Budget proposals must cushion citizens, manufacturers say

Manufacturers have today termed some proposals in the Finance Bill 2022, punitive, saying they focus on increasing revenue at the cost of citizens’ welfare. 

This was during the Finance Bill 2022 Webinar, hosted by Kenya Association of Manufacturers (KAM) in partnership with Ernst and Young (EY). 

KAM Chairman, Mucai Kunyiha noted that whereas the budget has been developed in difficult times due to the effects of the COVID-19 pandemic, upcoming general elections and supply chain disruptions attributed to Russia-Ukraine war, it fails to cushion citizens from the prevailing situation in the country. 

At the heart of good public finance management, prudent expenditure and a nation’s prosperity is a well-planned budget. Therefore, it is imperative that government develops the budget while remaining cognizant of the need to cushion the economy from shocks arising from the prevailing conditions. Government needs to prioritize resilience, in the budget process.” 

Mr Kunyiha also called for the prioritization of export-led economic prosperity, driven by manufacturing, saying, “Currently, Kenya represents only 1 percent of the global economy. We must urgently focus on increasing our productivity and competitiveness and finding markets for our products as a country. This will enable us to take advantage of various opportunities presented by trade agreements such as the Africa Continental Free Trade Area (AfCFTA) among others. ” 

Director for Private Sector Development, Ministry of Industrialization, Trade and Enterprise Development, Mr Stephen Odua, noted that the national budget focused on priority issues affecting citizens. 

“If implemented, the budget proposals shall ensure continuity towards the achievement of the Big Four Agenda. For instance, the allocation of funds to the Affordable Healthcare pillar shall cushion us from COVID-19, since we are not out of the woods yet. On Manufacturing, the Government has enhanced support towards the completion of ongoing developments of Special Economic Zones (SEZs), which we consider to be a game-changer in attracting investments to the country. The budget allocated for manufacturing shall go towards completing ongoing SEZ projects across the country, as well as driving SME development.”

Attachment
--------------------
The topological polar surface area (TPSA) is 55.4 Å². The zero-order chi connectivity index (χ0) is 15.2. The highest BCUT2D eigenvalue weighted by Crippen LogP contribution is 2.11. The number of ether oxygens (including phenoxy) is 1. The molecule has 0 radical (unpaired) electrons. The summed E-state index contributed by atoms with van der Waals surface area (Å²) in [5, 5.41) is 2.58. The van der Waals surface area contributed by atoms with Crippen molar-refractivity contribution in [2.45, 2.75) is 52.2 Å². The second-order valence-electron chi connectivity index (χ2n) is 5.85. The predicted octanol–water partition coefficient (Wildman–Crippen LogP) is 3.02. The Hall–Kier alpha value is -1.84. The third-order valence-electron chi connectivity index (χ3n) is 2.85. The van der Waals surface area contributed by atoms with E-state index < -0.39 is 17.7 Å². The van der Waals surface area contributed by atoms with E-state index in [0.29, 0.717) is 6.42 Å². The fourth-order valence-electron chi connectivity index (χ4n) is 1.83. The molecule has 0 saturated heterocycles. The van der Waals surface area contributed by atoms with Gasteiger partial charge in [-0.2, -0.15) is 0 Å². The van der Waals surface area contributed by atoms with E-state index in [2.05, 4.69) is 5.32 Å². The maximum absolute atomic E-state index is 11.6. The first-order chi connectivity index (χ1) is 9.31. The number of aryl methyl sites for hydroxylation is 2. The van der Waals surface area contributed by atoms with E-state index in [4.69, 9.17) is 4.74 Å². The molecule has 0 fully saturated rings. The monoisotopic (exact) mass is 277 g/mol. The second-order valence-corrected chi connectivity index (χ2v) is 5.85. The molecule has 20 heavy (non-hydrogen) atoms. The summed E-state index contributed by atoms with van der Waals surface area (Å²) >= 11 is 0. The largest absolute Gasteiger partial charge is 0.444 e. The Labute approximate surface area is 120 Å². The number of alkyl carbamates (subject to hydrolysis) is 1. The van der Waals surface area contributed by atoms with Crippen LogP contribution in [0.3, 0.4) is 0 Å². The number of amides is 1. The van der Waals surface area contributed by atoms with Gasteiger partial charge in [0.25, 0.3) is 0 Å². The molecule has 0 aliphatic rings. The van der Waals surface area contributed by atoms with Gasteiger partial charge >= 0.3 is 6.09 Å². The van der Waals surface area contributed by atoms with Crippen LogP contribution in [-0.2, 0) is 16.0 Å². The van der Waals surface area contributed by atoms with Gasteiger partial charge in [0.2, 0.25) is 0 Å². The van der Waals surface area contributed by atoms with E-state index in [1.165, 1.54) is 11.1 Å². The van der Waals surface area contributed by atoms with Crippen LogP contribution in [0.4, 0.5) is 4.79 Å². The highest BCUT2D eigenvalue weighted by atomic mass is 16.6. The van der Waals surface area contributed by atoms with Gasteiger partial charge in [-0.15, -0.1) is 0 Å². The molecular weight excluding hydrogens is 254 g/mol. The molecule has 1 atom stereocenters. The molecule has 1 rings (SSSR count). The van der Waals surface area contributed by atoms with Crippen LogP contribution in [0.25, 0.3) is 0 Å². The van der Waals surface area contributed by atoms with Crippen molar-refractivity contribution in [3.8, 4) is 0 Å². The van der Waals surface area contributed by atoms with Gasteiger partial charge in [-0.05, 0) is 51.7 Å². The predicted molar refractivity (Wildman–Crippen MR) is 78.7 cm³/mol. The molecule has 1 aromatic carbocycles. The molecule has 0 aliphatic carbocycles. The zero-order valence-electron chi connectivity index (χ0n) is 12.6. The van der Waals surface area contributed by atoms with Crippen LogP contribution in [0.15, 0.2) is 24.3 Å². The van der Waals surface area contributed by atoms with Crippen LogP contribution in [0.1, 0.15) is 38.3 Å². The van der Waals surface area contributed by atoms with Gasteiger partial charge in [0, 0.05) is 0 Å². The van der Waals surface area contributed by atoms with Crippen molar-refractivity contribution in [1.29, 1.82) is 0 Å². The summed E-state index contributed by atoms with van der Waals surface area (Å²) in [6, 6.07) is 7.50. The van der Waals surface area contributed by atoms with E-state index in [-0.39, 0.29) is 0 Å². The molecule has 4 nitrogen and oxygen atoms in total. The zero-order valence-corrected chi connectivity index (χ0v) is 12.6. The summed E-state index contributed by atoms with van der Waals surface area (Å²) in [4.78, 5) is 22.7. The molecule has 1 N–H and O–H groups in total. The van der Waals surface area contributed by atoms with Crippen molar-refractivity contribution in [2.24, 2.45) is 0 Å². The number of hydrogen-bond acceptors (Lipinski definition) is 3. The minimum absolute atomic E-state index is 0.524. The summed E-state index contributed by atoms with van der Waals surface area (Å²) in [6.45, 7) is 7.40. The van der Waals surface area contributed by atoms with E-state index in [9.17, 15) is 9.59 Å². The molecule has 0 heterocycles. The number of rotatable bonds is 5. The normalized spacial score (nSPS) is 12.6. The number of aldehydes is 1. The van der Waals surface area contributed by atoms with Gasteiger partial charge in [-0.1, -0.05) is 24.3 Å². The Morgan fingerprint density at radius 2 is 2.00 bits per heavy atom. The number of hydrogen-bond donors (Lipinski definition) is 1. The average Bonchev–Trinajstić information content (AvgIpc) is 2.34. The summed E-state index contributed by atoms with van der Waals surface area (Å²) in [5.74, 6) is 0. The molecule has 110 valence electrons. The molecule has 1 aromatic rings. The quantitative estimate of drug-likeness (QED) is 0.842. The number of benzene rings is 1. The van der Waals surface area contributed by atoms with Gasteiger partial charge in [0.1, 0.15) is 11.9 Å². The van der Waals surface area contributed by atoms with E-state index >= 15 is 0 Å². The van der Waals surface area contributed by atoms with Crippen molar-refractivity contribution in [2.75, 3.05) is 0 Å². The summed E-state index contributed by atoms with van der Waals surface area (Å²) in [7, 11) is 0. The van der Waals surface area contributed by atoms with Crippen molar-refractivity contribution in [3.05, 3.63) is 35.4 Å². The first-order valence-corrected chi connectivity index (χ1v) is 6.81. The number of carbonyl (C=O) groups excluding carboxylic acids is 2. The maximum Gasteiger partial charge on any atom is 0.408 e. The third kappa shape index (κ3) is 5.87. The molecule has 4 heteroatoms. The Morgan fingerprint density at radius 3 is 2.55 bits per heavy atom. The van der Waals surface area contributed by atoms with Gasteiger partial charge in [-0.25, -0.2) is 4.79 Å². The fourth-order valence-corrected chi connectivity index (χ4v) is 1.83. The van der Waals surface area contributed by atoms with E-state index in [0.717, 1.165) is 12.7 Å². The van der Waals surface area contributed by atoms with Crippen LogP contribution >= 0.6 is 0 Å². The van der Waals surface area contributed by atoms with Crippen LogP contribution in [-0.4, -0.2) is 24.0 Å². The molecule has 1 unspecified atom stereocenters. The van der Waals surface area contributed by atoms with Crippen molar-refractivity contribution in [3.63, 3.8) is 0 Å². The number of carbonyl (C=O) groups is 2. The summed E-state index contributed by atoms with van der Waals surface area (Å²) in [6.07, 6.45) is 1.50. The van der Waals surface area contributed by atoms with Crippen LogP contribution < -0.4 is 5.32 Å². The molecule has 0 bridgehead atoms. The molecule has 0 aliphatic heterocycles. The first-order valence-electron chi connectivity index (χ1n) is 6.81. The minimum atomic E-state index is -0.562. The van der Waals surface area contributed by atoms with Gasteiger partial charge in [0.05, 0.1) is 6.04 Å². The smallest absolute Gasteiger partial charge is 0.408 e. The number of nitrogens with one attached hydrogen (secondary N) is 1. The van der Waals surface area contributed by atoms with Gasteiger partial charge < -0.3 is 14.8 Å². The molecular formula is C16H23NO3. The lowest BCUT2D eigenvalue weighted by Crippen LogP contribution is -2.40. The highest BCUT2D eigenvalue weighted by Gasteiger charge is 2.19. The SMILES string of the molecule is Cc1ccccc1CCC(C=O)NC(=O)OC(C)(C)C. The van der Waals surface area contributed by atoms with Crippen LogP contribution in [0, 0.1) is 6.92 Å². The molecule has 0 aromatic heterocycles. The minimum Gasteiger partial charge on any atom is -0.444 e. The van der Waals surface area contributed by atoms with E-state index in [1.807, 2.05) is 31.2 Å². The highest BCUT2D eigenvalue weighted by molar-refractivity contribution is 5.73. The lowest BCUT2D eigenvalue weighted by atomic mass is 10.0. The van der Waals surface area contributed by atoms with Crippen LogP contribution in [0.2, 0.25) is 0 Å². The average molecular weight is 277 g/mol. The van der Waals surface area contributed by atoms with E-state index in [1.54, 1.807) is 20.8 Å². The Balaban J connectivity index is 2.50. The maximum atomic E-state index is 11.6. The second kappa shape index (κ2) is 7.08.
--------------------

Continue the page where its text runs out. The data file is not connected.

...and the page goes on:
EY Senior Manager, International Tax & Transactions Advisory Robert Maina, noted that the Finance Bill 2022 focused on raising revenue for Government, “The Bill seeks to increase the digital service tax rate from 1.5% – 3% of the gross turnover, to enhance revenue collections from the rapidly expanding digital market space. It also proposes to increase excise tax on various commodities, demonstrating Government’s urge to raise revenue collection, at the expense of mwananchi.” 

The webinar sought to highlight the implications of the Finance Bill on the manufacturing sector. The Bill proposes tax and administrative changes to several laws including Income Tax Act, Value Added Tax, Tax appeals tribunal, Excise duty, Tax Procedures Act, Miscellaneous Fees and Levies Act, Kenya Revenue Authority, Evidence Act, Capital Markets Act, Insurance Act, Unclaimed Financial Markets Act and the Statutory Instruments Act. 

The Association shall be engaging the government on the ‘punitive’ tax measures highlighted in the Finance Bill in a bid to promote the competitiveness of the manufacturing sector in Kenya. 

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